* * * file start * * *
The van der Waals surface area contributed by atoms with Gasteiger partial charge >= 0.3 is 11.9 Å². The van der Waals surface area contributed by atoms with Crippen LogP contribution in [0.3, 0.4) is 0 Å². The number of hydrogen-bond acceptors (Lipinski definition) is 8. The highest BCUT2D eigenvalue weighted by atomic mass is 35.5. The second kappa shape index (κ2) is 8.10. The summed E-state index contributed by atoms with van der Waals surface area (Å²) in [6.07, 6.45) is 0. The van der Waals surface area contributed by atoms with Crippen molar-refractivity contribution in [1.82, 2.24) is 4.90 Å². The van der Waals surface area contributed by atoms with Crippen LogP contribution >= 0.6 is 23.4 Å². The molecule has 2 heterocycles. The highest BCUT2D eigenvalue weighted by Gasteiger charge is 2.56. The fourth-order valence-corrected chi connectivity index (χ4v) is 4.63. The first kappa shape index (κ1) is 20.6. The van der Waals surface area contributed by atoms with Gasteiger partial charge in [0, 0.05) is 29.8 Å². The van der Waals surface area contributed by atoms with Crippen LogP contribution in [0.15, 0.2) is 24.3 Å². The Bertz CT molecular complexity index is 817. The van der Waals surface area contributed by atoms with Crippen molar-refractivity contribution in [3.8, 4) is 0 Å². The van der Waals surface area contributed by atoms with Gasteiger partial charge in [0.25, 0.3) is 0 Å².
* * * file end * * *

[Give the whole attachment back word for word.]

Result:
The van der Waals surface area contributed by atoms with Gasteiger partial charge >= 0.3 is 11.9 Å². The van der Waals surface area contributed by atoms with Crippen LogP contribution in [0.3, 0.4) is 0 Å². The number of hydrogen-bond acceptors (Lipinski definition) is 8. The highest BCUT2D eigenvalue weighted by atomic mass is 35.5. The second kappa shape index (κ2) is 8.10. The summed E-state index contributed by atoms with van der Waals surface area (Å²) in [6.07, 6.45) is 0. The van der Waals surface area contributed by atoms with Crippen molar-refractivity contribution in [1.82, 2.24) is 4.90 Å². The van der Waals surface area contributed by atoms with Crippen LogP contribution >= 0.6 is 23.4 Å². The molecule has 2 heterocycles. The highest BCUT2D eigenvalue weighted by Gasteiger charge is 2.56. The fourth-order valence-corrected chi connectivity index (χ4v) is 4.63. The first kappa shape index (κ1) is 20.6. The van der Waals surface area contributed by atoms with Gasteiger partial charge in [0, 0.05) is 29.8 Å². The van der Waals surface area contributed by atoms with Crippen LogP contribution in [0.15, 0.2) is 24.3 Å². The Bertz CT molecular complexity index is 817. The van der Waals surface area contributed by atoms with Crippen molar-refractivity contribution in [3.8, 4) is 0 Å². The van der Waals surface area contributed by atoms with Gasteiger partial charge in [0.25, 0.3) is 0 Å².